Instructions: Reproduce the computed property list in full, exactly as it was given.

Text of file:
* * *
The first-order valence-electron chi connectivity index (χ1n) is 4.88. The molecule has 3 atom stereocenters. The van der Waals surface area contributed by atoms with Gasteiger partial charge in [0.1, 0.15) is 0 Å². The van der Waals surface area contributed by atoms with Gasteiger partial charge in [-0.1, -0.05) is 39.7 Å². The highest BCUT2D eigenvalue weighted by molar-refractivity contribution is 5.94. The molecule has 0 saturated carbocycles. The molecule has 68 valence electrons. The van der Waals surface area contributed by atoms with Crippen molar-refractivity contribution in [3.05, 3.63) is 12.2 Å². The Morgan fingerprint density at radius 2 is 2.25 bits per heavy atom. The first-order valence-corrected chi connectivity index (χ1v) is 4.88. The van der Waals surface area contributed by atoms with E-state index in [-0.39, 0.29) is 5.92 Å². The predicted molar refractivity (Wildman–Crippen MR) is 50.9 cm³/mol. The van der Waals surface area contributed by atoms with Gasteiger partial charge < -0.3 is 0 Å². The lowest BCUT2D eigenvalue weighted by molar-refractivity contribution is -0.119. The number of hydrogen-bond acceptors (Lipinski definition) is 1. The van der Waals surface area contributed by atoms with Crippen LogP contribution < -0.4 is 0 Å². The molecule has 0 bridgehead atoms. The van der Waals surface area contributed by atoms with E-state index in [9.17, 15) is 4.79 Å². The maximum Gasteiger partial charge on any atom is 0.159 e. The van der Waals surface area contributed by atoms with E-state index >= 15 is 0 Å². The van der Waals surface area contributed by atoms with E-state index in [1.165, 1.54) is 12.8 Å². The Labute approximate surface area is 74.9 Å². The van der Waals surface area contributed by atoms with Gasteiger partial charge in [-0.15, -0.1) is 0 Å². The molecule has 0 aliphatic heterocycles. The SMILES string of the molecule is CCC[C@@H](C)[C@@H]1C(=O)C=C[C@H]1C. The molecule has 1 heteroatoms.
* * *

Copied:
The first-order valence-electron chi connectivity index (χ1n) is 4.88. The molecule has 3 atom stereocenters. The van der Waals surface area contributed by atoms with Gasteiger partial charge in [0.1, 0.15) is 0 Å². The van der Waals surface area contributed by atoms with Gasteiger partial charge in [-0.1, -0.05) is 39.7 Å². The highest BCUT2D eigenvalue weighted by molar-refractivity contribution is 5.94. The molecule has 0 saturated carbocycles. The molecule has 68 valence electrons. The van der Waals surface area contributed by atoms with Crippen molar-refractivity contribution in [3.05, 3.63) is 12.2 Å². The Morgan fingerprint density at radius 2 is 2.25 bits per heavy atom. The first-order valence-corrected chi connectivity index (χ1v) is 4.88. The van der Waals surface area contributed by atoms with E-state index in [-0.39, 0.29) is 5.92 Å². The predicted molar refractivity (Wildman–Crippen MR) is 50.9 cm³/mol. The van der Waals surface area contributed by atoms with Gasteiger partial charge < -0.3 is 0 Å². The lowest BCUT2D eigenvalue weighted by molar-refractivity contribution is -0.119. The number of hydrogen-bond acceptors (Lipinski definition) is 1. The van der Waals surface area contributed by atoms with Crippen LogP contribution < -0.4 is 0 Å². The molecule has 0 bridgehead atoms. The van der Waals surface area contributed by atoms with E-state index in [9.17, 15) is 4.79 Å². The maximum Gasteiger partial charge on any atom is 0.159 e. The van der Waals surface area contributed by atoms with E-state index >= 15 is 0 Å². The van der Waals surface area contributed by atoms with E-state index in [1.165, 1.54) is 12.8 Å². The Labute approximate surface area is 74.9 Å². The van der Waals surface area contributed by atoms with Gasteiger partial charge in [-0.15, -0.1) is 0 Å². The molecule has 0 aliphatic heterocycles. The SMILES string of the molecule is CCC[C@@H](C)[C@@H]1C(=O)C=C[C@H]1C. The molecule has 1 heteroatoms.